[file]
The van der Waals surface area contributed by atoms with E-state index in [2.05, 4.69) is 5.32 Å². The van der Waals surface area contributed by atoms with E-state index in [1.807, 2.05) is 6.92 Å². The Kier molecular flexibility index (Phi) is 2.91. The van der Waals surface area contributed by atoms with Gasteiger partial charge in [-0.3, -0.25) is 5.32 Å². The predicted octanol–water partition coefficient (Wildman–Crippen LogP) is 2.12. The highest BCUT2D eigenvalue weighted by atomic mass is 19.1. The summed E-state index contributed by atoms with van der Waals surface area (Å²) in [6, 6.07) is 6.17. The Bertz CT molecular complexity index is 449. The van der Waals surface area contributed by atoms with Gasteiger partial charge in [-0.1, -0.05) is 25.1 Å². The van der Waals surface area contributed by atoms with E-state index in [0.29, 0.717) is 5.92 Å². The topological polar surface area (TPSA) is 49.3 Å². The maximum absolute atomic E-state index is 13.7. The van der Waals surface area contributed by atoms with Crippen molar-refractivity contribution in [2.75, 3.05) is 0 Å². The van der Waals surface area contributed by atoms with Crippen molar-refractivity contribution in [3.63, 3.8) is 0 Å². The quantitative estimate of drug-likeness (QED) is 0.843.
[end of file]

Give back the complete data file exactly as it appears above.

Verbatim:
The van der Waals surface area contributed by atoms with E-state index in [2.05, 4.69) is 5.32 Å². The van der Waals surface area contributed by atoms with E-state index in [1.807, 2.05) is 6.92 Å². The Kier molecular flexibility index (Phi) is 2.91. The van der Waals surface area contributed by atoms with Gasteiger partial charge in [-0.3, -0.25) is 5.32 Å². The predicted octanol–water partition coefficient (Wildman–Crippen LogP) is 2.12. The highest BCUT2D eigenvalue weighted by atomic mass is 19.1. The summed E-state index contributed by atoms with van der Waals surface area (Å²) in [6, 6.07) is 6.17. The Bertz CT molecular complexity index is 449. The van der Waals surface area contributed by atoms with Gasteiger partial charge in [-0.1, -0.05) is 25.1 Å². The van der Waals surface area contributed by atoms with E-state index in [0.29, 0.717) is 5.92 Å². The topological polar surface area (TPSA) is 49.3 Å². The maximum absolute atomic E-state index is 13.7. The van der Waals surface area contributed by atoms with Crippen molar-refractivity contribution in [2.75, 3.05) is 0 Å². The van der Waals surface area contributed by atoms with Crippen molar-refractivity contribution in [3.63, 3.8) is 0 Å². The quantitative estimate of drug-likeness (QED) is 0.843.